British Columbia

Sikh motorcycle club organizes memorial to show support for Tk'emlúps te Secwepemc community

A group of motorcyclists is showing their support for the Tk'emlúps te Secwepemc community after the preliminary discovery of 215 children's remains at a former residential school in Kamloops, B.C.

The Lost Souls Memorial was organized at site of former residential school in Kamloops

Dozens of riders from the Sikh Motorcycle Club in B.C. arrived in Kamloops on Sunday, June 20 to show their support for the Tk’emlúps te Secwepemc community. Kamloops Indian Band Chief Rosanne Casimir (middle), says the support has meant a lot. (Jenifer Norwell/CBC)

A group of motorcyclists is showing their support for the Tk'emlúps te Secwepemc community after the preliminary discovery of 215 children's remains at a former residential school in Kamloops, B.C.

On Sunday, members of the Sikh Motorcycle Club organized the Lost Souls Memorial and arrived from the Lower Mainland, proudly wearing orange.

"Our faith, our gurus have always taught us that we should help one another and especially the ones in need," Sikh Motorcycle Club member Pav Gill said on CBC's Daybreak Kamloops.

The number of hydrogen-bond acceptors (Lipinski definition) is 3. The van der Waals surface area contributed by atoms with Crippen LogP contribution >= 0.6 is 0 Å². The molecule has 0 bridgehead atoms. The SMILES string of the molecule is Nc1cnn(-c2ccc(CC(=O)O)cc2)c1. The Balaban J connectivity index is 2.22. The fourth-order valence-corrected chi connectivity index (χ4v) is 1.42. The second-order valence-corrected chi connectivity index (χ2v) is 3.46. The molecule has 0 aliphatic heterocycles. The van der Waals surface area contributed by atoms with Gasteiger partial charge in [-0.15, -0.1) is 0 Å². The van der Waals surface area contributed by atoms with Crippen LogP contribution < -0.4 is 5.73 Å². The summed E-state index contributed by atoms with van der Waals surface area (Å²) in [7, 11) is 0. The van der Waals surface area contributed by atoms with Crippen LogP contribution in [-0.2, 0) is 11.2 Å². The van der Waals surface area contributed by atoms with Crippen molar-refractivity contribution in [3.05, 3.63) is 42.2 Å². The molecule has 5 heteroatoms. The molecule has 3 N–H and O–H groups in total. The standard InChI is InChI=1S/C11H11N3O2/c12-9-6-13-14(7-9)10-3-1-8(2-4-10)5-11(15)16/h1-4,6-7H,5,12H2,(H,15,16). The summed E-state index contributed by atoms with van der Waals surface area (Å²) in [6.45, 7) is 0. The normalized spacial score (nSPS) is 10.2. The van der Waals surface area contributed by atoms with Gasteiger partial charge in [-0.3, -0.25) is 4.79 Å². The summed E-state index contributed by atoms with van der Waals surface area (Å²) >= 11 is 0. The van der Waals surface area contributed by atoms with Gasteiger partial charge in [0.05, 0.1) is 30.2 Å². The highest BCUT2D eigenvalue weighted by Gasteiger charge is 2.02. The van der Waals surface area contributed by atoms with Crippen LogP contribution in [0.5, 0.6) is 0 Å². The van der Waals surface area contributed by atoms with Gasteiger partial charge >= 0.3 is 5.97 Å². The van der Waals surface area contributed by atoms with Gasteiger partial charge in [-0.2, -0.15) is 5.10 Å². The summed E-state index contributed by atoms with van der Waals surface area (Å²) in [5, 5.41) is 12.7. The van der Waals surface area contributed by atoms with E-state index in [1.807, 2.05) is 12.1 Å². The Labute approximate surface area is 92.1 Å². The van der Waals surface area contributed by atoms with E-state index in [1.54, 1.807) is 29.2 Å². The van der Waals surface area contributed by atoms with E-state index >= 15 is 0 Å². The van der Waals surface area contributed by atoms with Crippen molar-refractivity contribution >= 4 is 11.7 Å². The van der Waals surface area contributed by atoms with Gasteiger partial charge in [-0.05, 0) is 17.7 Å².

This is the second time the group has organized a memorial for children who died.

"We decided to come here and express our grief and share their grief," Sikh Motorcycle Club founder Harjinder Thind said.

"We are expecting that these kind of unions of ethnic minorities and the strength that Indigenous people are gaining will help us in increasing the awareness and also obtaining justice."

Members of the Sikh Motorcycle Club arrived at the former residential school in Kamloops proudly wearing orange on Sunday. (Jenifer Norwell/CBC)

Kamloops Indian Band Chief Rosanne Casimir said the gesture means a lot.

"It means so much because they are sharing a lot of the same atrocities that we've had when it comes to racism and discrimination," she said.

With files from Daybreak Kamloops

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